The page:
Shortly after Jonathan was kidnapped, he had been intrigued by the sound of a car driving after dark on a path leading to a pond.

Behind the wheel of his tractor, he had wanted to be clear about it.

To investigators, he says he saw a fairly tall man near a BMW parked in front of this pond.

It is categorical: the trunk was open and the vehicle had a German plate.

When he saw it, the man had rejoined his vehicle, closed the trunk and quietly resumed the path.

Was it Martin Ney?

The coincidence is disturbing.

Despite numerous investigations, including on the climatic conditions of the time, it has never been possible to precisely date this episode.

According to the witness, it was in April or May 2004. However, when he called the toll-free number dedicated to the time, the operator noted that the farmer located the scene in September.

This transcription error explains that he had not been heard earlier.

The ex-children's educator categorically denies

In 2011, “the man in black” was finally arrested in Germany.

His name is Martin Ney, he is a former educator for children.

He confessed to three of the four homicides attributed to him and was sentenced to life imprisonment the following year.

But this man in whose computer thousands of child pornography images were captured categorically denies any responsibility for Jonathan's death.

French investigators will then have no cease to want to hear this suspect, who will be the subject of a European arrest warrant in October 2019. Without success until this week.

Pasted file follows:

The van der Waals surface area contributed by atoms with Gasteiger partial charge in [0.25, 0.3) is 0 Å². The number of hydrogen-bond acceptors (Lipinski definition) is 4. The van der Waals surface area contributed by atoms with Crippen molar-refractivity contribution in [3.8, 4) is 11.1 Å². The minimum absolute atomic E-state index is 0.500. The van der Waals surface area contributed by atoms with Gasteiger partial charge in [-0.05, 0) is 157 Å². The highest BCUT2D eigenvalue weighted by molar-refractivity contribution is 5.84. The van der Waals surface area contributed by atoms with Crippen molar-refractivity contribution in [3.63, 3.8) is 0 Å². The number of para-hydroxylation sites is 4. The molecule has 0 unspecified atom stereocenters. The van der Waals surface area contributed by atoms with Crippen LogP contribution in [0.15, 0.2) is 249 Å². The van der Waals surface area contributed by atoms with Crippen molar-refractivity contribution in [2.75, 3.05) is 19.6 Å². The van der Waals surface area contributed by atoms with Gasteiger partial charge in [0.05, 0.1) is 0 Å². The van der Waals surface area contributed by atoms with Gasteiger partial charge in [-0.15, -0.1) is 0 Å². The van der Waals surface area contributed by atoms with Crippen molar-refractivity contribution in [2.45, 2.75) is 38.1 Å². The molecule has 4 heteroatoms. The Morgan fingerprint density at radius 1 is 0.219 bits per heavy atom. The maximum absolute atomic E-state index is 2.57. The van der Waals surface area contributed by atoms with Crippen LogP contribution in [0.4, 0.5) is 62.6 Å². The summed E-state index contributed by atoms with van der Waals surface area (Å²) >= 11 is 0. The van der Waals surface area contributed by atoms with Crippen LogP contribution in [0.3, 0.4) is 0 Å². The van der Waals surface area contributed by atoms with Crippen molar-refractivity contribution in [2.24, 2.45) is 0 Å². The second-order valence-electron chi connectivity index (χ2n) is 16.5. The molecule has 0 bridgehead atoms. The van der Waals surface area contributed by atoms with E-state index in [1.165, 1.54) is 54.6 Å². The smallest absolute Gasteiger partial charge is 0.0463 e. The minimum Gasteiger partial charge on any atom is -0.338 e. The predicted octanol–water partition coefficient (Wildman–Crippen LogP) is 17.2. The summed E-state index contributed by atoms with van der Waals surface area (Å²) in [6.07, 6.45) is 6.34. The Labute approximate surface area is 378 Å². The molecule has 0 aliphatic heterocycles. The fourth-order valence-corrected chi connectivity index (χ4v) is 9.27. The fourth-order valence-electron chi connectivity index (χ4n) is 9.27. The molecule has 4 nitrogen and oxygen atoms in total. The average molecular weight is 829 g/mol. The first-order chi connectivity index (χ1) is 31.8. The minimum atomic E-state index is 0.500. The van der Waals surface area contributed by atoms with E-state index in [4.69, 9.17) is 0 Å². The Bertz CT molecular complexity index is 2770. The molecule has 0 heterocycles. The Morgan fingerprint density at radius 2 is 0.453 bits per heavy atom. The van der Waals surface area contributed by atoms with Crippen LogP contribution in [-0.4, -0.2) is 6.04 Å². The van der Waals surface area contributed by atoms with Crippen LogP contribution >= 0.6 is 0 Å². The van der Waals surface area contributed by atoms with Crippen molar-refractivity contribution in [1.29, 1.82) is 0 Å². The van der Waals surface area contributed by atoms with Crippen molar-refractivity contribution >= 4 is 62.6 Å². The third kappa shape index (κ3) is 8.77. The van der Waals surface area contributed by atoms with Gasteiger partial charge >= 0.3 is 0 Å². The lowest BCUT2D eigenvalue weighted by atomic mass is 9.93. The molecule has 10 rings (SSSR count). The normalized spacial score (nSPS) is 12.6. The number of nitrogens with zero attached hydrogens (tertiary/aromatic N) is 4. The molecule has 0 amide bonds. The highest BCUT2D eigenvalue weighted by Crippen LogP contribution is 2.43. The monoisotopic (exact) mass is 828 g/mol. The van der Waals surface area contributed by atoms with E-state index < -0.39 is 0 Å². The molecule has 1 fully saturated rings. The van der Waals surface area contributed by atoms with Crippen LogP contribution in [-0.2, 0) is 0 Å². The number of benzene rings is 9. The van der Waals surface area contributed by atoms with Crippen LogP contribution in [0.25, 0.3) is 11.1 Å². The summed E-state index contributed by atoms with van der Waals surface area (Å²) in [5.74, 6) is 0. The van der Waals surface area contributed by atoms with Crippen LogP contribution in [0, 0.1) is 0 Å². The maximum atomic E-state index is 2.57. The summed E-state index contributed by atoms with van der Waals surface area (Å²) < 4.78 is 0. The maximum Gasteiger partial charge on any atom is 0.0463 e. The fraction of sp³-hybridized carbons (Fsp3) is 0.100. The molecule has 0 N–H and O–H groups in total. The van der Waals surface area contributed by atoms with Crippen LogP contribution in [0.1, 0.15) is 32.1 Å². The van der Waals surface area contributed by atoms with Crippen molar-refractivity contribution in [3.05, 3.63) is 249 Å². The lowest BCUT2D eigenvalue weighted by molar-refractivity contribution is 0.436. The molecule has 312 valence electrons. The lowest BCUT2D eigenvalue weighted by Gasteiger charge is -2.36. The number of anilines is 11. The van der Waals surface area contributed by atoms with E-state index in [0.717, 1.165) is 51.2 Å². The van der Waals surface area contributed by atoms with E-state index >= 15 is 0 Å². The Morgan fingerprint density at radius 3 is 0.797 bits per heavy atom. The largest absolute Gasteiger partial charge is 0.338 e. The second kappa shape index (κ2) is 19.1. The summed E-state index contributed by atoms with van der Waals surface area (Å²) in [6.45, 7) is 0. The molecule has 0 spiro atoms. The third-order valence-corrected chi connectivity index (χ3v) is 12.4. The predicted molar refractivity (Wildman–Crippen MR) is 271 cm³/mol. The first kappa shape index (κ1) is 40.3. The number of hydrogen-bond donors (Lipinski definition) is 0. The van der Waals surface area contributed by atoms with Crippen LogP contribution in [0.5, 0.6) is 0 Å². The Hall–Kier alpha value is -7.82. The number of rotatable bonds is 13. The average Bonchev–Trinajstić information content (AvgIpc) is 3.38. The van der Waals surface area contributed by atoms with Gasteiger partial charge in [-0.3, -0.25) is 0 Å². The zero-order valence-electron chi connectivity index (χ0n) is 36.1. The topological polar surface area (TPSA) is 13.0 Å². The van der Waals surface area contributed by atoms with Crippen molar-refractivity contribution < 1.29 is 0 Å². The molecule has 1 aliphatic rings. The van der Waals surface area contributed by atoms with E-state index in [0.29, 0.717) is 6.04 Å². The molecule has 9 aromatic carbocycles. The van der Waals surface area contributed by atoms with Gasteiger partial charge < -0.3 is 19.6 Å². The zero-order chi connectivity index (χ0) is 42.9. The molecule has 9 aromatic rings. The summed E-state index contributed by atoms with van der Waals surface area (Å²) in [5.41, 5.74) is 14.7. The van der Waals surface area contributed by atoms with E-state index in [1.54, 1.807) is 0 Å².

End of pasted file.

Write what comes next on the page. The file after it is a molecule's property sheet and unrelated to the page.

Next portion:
“I would like to pay tribute to Judge Lorentz who, since 2014, has requested this hearing, greets Me Caty Richard, the lawyer for the boy's paternal grandmother.

He went twice to Germany with judicial police officers but, each time, Martin Ney refused to receive him.


When he has him in front of him, Judge Lorentz will submit to the former educator the confessions he made in detention.

As Le Parisien - Today in France had revealed, Martin Ney confessed at the end of 2017 to a fellow inmate having committed the kidnapping and murder of Jonathan, providing very precise details.

The magistrate will nevertheless have to act quickly since, according to the rules of the European arrest warrant, the surrender of the suspect is scheduled for a period of 8 months.

"It is absolutely necessary that the French justice gives the judge the means to work on this file, in particular in terms of availability", insists Me Richard.

"I just wish it had been heard sooner"

Chantal Munier, Jonathan's grandmother, does not hide her satisfaction at this finally favorable development.

“I'm obviously very happy,” she confides.

The similarities between the acts he committed in Germany and the conditions of my grandson's death convinced me.

I just wish it had been heard earlier.


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“We are in serenity, we are not in impatience.

It has passed 17 years so there is a certain hindsight, there is still a suffering of course but it is no longer the same ", indicates Me Catherine Salsac, the lawyer of the mother of the child, stressing that his client needed "to have a name, a face and a suit" to "be able to mourn".

Source: leparis